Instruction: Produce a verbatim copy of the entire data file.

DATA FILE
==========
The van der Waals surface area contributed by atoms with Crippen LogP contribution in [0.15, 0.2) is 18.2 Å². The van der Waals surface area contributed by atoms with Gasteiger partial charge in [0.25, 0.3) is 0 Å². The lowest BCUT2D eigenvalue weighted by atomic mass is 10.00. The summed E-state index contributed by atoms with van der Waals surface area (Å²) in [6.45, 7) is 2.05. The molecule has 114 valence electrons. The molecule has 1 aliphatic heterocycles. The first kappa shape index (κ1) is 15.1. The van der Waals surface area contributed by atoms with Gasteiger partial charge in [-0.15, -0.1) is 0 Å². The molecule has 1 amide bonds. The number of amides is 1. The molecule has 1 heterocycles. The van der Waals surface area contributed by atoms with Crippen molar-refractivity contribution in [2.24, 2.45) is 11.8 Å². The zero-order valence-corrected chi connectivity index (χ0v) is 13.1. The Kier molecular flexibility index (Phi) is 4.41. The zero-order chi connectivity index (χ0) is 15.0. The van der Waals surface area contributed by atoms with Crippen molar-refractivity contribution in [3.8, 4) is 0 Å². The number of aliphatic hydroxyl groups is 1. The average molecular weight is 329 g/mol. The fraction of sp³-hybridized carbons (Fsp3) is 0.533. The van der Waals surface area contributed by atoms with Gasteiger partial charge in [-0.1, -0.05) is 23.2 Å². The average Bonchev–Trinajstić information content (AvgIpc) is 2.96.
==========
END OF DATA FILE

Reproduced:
The van der Waals surface area contributed by atoms with Crippen LogP contribution in [0.15, 0.2) is 18.2 Å². The van der Waals surface area contributed by atoms with Gasteiger partial charge in [0.25, 0.3) is 0 Å². The lowest BCUT2D eigenvalue weighted by atomic mass is 10.00. The summed E-state index contributed by atoms with van der Waals surface area (Å²) in [6.45, 7) is 2.05. The molecule has 114 valence electrons. The molecule has 1 aliphatic heterocycles. The first kappa shape index (κ1) is 15.1. The van der Waals surface area contributed by atoms with Gasteiger partial charge in [-0.15, -0.1) is 0 Å². The molecule has 1 amide bonds. The number of amides is 1. The molecule has 1 heterocycles. The van der Waals surface area contributed by atoms with Crippen molar-refractivity contribution in [2.24, 2.45) is 11.8 Å². The zero-order valence-corrected chi connectivity index (χ0v) is 13.1. The Kier molecular flexibility index (Phi) is 4.41. The zero-order chi connectivity index (χ0) is 15.0. The van der Waals surface area contributed by atoms with Crippen molar-refractivity contribution in [3.8, 4) is 0 Å². The number of aliphatic hydroxyl groups is 1. The average molecular weight is 329 g/mol. The fraction of sp³-hybridized carbons (Fsp3) is 0.533. The van der Waals surface area contributed by atoms with Gasteiger partial charge in [-0.1, -0.05) is 23.2 Å². The average Bonchev–Trinajstić information content (AvgIpc) is 2.96.